Simon Allen

Shocked to have made it to the final two! Worried I might win :-) Still trying to juggle project finances, but today also dreaming up new projects! That is always fun.

Favourite Thing: ( do in science) Spending enough time to really understand a problem.



Churston Grammar School 1976 – 1982


Plymouth Polytechnic 1985 – 1988. B.Sc(Hons.) Nautical Studies. Navigation, Hydrograhy and Naval Architecture

Work History:

1982 -1985 British Naval Officer (under training). 1988 – 1991 Hydrographic Surveyor, Racal Survey overseas. 1991 – 1996 Freelance Hydrographic Surveyor and Outdoor Pursuits Instructor. 1996 – 2001 BP Project Surveyor, Stolt Offshore. 2001 – 2003 Survey Systems integration strategist, Stolt Offshore. 2004 – 2009 Scientific Equipment & Technology Manager, CSIRO Marine & Atmospheric Research. 2006 – 2011 Technical Director Australian Integrated Marine Observing System.


CSIRO Wealth from Oceans National Research Flagship

Current Job:

Stream Leader for Coastal Systems Research

Me and my work

Leading a team of scientists dedicated to understanding Australia’s coastal environment

80% of Australians live within 50 km of the coast. So 80% of Australians can cycle to the beach, but we don’t! Seriously though, Australia has concentrated so much in the coastal strip, and increasingly in the major urban centres. This concentration puts pressure on the environment and runs the risk of degrading the things of value that made us want to live there. I live 300m from the beach in Hobart, I am part of that pressure.

My teams seek to understand the “Coastal System, ” and help understand what are the important elements in balancing the competing pressures. Increasingly this is required to be done in a quantitative (mathematically defensible  way as we try to integrate (add up, attribute and share) the effects of a variety of things that are affecting a region. So they are the modellers.

But models without data may not represent the real world real well. (understatement). We cannot observe, record and make sense of the movement of every atom. So we accept a subset of this. Finding the right balance of affordable observations and data required to build an accurate  picture of an environment with a defined level of certainty is a daunting task. This involves an iterative discussion between the observationalists and modellers. Finally when we cannot observe something preperly, i.e. at the time or space scales we want then we might try to build a new instrument or develop a new method for obtaining that measurement. Into this space step the technologists.

Karen Wild-Allen Working with a new instrument

I have set up models of the atmosphere to better understand how the air moves, this was for my out of work activity of paragliding, but I have found the experience helps me to talk to the modellers, I spent years taking observations for oil companies and working out better ways to make those observations. So I think of myself as working (in my research) on the science of observation, an observational technologist, if you like.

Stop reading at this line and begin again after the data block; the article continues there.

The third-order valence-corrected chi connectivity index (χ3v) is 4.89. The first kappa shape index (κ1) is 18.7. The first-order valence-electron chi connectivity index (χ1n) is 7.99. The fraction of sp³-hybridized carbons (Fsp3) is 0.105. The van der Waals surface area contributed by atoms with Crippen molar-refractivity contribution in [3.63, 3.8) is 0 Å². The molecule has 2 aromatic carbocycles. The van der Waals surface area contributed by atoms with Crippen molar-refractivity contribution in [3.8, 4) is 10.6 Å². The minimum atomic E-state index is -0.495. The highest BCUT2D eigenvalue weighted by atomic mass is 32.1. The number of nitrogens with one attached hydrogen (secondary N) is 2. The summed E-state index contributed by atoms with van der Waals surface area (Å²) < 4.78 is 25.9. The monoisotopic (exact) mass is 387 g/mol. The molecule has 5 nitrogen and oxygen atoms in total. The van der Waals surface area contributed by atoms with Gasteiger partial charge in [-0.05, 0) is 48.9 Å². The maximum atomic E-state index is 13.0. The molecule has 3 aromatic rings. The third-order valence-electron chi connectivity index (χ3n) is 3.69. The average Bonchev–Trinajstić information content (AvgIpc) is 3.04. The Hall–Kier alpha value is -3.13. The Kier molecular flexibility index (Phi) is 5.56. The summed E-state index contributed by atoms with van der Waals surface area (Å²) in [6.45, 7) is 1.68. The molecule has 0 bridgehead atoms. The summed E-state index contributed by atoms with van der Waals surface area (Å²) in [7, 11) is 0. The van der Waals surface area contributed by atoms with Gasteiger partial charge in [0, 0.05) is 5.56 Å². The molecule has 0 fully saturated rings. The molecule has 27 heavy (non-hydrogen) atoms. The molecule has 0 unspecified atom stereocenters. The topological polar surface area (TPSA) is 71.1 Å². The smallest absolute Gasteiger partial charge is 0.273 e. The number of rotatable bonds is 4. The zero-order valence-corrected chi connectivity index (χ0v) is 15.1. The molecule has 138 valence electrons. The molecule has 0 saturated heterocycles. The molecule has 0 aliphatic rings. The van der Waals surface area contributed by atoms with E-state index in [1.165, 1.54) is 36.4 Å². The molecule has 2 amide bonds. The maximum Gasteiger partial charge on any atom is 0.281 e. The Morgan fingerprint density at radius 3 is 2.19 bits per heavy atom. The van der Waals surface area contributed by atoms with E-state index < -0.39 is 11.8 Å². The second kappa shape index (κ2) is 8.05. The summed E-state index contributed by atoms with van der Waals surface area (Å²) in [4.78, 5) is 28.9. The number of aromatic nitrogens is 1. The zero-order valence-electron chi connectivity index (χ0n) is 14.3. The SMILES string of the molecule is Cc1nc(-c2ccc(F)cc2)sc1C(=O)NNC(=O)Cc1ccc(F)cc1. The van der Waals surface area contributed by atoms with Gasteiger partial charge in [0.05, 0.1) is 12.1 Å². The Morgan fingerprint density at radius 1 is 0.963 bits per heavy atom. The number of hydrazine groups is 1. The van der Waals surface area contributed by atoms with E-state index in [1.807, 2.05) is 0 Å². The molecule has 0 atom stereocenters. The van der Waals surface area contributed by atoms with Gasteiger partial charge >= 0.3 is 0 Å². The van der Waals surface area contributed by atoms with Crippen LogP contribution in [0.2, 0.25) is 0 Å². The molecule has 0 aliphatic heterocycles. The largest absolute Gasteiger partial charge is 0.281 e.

My Typical Day

Typical Day? There isn’t one.

OK, So I lead a team that is based all over Australia, with projects all over Australia. There’s a lot of time at a desk reading reports, e-mails, on the phone. I also do some research in how to better measure and map our coastal seas. THEN i get to……. sit at a desk analysing data!  But seriously, I have spent seven years, yes seven years actually on the  sea. I now try to persuade people that robots can go to sea for longer, do the job better than us humans, so send them instead.

Farhan Rizwi letting an Ocean Glider loose

What I'd do with the money

Install under our wharf and make available online a web controllable underwater Webcam for school access.

My Interview

How would you describe yourself in 3 words?

Always asking questions

Who is your favourite singer or band?

Nirvanna (unplugged)

What is the most fun thing you've done?

Had a family

If you had 3 wishes for yourself what would they be? - be honest!

A long and happy life. To make a difference. AND (of course) World peace!

What did you want to be after you left school?

A Naval Officer

Were you ever in trouble in at school?

Oh dear, yes. Reports from high school were not very good. “Fool to himself, rogue,” etc.

What's the best thing you've done as a scientist?

Explored the wreck of the Lusitania with Bob Ballard and his team

Tell us a joke.

What did the fish say when he swam into a wall? ……. Dam!

Sports followed

Paraglider pilot. Active participant in many water and mountain sports. Archery. Orienteering. Outdoors stuff.

Favourite team

Australia or England depending on who is the underdog.